The Pros and Cons of License Plate Recognition


The Pros and Cons of License Plate Recognition


hen making the decision to adopt a new technology — especially one that comes with a high price tag like license place recognition (LPR) — the best advice tends to come from people with real hands-on experience. To aid those who might be looking at the technology, we spoke to the city parking managers and operators of high-volume garages (see sidebar) who have already implemented LPR to get their take on the pros and cons.


Efficient and Effective

Matt Eierman, parking services manager for the City of Sacramento, was an early adopter of LPR technology. “We purchased our first two machines in 2004,” said Eierman. “At that time, which was the beginning stages of the technology, we were using it for time zone enforcement and our hot lists of bootable and stolen vehicles.”

For the operators of high volume garages, implementing LPR tends to be less about parking controls and enforcement.


Eierman said while they found the technology useful, it didn’t really become a prominent part of their operations until 2013 when they began coupling LPR with other parking technologies. 

“You can see the big shift in 2013,” said Eierman. “Now the things we integrate with LPR — from pay by plate and pay by phone to digital credentials — are just amazing.”

Eierman said that LPR‘s biggest attribute lies in the efficiency and effectiveness it provides his parking enforcement officers. 

“What used to take us two hours to patrol now takes 15 minutes,” said Eierman. “We want to make sure that our parking enforcement officers have all of the tools available.”

Those tools also come in handy when it comes to contested tickets and adjudication. “Now we can submit photos to the third party adjudicators,” said Eierman. 

Moving Away from Chalk

Michael McDonald, parking supervisor for the City of Seal Beach, agrees: “The before and after pictures from LPR are great evidence for contested citations and the adjudication process.” 

McDonald said that Seal Beach originally implemented LPR approximately two years ago as a way to streamline the city’s permit program and get away from chalking car tires for its timed and permit-required zones, but that it has come in handy for other purposes as well. 

“LPR also allows us to locate scofflaws and reported stolen vehicles,” said McDonald. 

Getting away from chalking cars and handwritten citations was also the reason Tony Valadez, parking programs manager for the City of Napa, implemented LPR after testing its capabilities in nearby cities that were already using it.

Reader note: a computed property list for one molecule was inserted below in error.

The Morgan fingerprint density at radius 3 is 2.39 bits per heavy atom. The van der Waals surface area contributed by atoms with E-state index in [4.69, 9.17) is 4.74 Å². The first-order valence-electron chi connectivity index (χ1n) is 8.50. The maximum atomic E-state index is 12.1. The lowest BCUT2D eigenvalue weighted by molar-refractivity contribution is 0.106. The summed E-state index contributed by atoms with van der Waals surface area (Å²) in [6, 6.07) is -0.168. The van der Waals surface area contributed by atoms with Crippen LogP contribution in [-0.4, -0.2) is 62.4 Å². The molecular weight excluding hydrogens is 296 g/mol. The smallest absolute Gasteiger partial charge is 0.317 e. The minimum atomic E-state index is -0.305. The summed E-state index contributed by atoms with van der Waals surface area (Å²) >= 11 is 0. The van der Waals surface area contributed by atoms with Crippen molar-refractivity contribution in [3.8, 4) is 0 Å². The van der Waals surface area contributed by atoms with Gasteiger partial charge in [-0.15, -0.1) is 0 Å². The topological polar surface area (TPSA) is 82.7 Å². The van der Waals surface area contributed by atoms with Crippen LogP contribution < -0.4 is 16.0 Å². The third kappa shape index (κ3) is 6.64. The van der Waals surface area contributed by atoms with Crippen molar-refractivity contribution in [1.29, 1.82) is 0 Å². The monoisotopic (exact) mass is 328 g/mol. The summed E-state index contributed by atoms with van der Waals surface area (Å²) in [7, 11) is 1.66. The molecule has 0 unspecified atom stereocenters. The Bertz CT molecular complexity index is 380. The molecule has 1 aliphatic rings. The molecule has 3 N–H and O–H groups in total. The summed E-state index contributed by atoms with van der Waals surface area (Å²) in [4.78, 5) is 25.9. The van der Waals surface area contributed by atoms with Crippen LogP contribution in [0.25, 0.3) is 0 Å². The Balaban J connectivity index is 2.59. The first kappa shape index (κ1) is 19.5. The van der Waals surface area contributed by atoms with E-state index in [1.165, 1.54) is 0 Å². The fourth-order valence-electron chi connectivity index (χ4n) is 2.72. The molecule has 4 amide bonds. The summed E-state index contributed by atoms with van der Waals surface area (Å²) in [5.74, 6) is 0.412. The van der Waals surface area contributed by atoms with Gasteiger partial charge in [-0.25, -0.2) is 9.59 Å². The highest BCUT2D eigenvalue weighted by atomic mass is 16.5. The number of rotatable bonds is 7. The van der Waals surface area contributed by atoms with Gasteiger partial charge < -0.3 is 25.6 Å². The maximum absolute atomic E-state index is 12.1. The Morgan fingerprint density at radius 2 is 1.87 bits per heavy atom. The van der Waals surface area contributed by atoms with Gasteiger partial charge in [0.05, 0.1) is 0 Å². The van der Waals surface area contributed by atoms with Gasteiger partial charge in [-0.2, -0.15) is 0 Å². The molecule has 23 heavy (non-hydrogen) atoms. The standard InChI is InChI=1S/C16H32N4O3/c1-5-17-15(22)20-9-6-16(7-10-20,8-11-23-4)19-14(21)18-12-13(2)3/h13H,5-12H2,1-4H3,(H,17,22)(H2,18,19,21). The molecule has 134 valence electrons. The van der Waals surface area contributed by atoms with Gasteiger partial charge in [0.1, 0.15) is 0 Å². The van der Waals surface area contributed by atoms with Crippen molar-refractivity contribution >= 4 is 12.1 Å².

As with the other parking managers, Valadez mentioned that the price of the technology is still quite high, but that he was able to find a vendor with a system that was scalable to his needs (and tight budget), and that after its first year the LPR had already increased their effectiveness in catching time violators. 

“One of our better weeks we quadrupled the number of violators that we found relative to the same week the year before,” said Valadez. “I wouldn’t say it’s consistently that dramatic but we have seen a massive increase in our effectiveness.”


Data Driven Decisions

In Paso Robles, parking managers actually began using LPR — and the data it provided — as a way to justify adding parking controls to their downtown area. 

“When we implemented LPR in 2018 Paso Robles basically had no parking control,” said City of Paso Robles Commander Caleb Davis. 

Davis said they started thinking about implementing parking controls after receiving feedback from downtown businesses that there was no parking available. 

They used LPR-fitted vehicles to scan the area and learned that most of the people taking up the spots were the employees at those businesses.

“The data collection was invaluable,” said Donna King, the city’s parking ambassador, who said they could point to the cars that regularly parked in the same spaces seven hours a day, five days a week.

With that data in hand, the city created a new program where those employees were given designated parking lots around downtown, and then it implemented paid parking — two hours free and then $1/hour after that — on street in the downtown core.